Aubrey Plaza, Alison Brie, and Kate Micucci play nuns who wish to have more in life than revering an invisible being in the sky. Equipped with different approaches to make the audience laugh, their ability or willingness to throw their inhibitions to the wind is their commonality as performers and what ties their characters together. Since each strategy to get us to laugh is so distinct, arguably jarring, at times it feels as though these characters do not belong in a single movie but of three. While this may annoy others, I found it fresh and interesting. It gives the impression that the material can go in multiple directions.

Plaza, as usual, outshines her co-stars, colorful in their own way, because she plays with the possibility that her character is mentally unstable, deranged. The decision to give off a level of danger is a masterstroke because it makes the viewers curious about the character, that perhaps she is a bomb waiting to go off. By contrast, we do not sense this alluring danger with Brie or Micucci. The other two performers play it cute or quirky, a more expected route in farcical comedy.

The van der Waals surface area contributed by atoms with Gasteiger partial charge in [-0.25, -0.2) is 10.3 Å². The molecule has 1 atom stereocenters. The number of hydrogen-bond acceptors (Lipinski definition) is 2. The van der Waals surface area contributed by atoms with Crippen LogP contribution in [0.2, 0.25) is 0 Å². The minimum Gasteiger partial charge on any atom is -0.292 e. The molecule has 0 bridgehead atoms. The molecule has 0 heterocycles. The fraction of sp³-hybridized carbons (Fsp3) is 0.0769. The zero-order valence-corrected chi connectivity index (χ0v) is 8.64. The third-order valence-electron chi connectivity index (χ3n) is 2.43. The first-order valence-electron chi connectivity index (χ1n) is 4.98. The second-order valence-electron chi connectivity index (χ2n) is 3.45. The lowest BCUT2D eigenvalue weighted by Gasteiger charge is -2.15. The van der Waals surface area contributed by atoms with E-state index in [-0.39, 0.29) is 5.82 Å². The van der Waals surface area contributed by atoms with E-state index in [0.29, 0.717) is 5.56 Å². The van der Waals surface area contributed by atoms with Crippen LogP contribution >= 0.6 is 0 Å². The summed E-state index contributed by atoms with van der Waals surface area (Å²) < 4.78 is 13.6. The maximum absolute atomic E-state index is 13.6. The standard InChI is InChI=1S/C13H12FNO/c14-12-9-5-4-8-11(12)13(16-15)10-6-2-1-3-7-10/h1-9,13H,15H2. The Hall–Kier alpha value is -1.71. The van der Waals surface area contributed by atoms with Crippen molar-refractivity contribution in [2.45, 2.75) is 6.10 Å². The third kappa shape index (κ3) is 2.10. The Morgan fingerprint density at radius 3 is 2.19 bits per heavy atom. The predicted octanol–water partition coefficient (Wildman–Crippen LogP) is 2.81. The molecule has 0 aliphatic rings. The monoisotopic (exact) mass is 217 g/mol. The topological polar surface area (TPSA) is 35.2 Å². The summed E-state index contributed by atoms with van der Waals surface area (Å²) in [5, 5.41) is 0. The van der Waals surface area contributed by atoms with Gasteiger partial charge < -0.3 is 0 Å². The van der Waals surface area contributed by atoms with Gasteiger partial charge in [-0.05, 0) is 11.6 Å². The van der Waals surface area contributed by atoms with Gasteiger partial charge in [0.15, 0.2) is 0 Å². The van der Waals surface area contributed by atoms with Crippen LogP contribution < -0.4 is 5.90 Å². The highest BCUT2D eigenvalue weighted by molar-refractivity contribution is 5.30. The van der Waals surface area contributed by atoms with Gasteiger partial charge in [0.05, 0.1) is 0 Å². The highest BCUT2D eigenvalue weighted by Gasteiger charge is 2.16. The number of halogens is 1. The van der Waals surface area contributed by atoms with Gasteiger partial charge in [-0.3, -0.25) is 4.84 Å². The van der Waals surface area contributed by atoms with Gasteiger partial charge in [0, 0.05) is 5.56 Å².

The story is missing a defined heart although a hint of it is there. I believe it can be found in the romance between Father Tommasso (John C. Reilly) and Sister Marea (Molly Shannon). There are small and evanescent moments when Reilly and Marea play their characters as if they were in a drama, particularly Shannon. I wished to know more about Sister Marea because those eyes give the impression that she has been trapped for so long in an institution that she may at one point believed in but believes in no longer. At least not when it comes to its strict rules. Shannon’s eyes are so soulful at times that I wondered whether the character considered the romance as path toward freedom; that if they got caught together then they would be free of their shackles.

“The Little Hours” is not for the easily offended nor is it for prudes. Sexual jokes are the opposite of subtle and the material is willing to experiment with what may be considered to be gross behavior, certainly cringe-worthy, especially from men and women of god. But that is the point, I think. It shows that, like us, men and women of the cloth have intense sexual desires, too. Prepare to spot more than a few handfuls of anachronisms.